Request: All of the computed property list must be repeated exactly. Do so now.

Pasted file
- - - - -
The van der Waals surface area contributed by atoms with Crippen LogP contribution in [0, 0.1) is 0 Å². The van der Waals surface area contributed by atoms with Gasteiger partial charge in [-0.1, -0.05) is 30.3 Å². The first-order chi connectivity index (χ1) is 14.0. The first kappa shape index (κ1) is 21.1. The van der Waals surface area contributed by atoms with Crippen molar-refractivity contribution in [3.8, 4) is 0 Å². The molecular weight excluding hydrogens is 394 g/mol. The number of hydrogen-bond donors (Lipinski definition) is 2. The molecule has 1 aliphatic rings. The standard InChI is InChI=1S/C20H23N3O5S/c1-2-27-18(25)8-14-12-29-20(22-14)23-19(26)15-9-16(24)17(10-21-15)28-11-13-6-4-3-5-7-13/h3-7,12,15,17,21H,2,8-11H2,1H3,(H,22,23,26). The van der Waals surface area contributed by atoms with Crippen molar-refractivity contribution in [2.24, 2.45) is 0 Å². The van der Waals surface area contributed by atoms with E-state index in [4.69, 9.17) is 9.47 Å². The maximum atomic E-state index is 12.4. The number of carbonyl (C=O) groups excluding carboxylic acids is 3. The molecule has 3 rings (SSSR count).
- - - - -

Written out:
The van der Waals surface area contributed by atoms with Crippen LogP contribution in [0, 0.1) is 0 Å². The van der Waals surface area contributed by atoms with Gasteiger partial charge in [-0.1, -0.05) is 30.3 Å². The first-order chi connectivity index (χ1) is 14.0. The first kappa shape index (κ1) is 21.1. The van der Waals surface area contributed by atoms with Crippen molar-refractivity contribution in [3.8, 4) is 0 Å². The molecular weight excluding hydrogens is 394 g/mol. The number of hydrogen-bond donors (Lipinski definition) is 2. The molecule has 1 aliphatic rings. The standard InChI is InChI=1S/C20H23N3O5S/c1-2-27-18(25)8-14-12-29-20(22-14)23-19(26)15-9-16(24)17(10-21-15)28-11-13-6-4-3-5-7-13/h3-7,12,15,17,21H,2,8-11H2,1H3,(H,22,23,26). The van der Waals surface area contributed by atoms with Crippen molar-refractivity contribution in [2.24, 2.45) is 0 Å². The van der Waals surface area contributed by atoms with E-state index in [4.69, 9.17) is 9.47 Å². The maximum atomic E-state index is 12.4. The number of carbonyl (C=O) groups excluding carboxylic acids is 3. The molecule has 3 rings (SSSR count).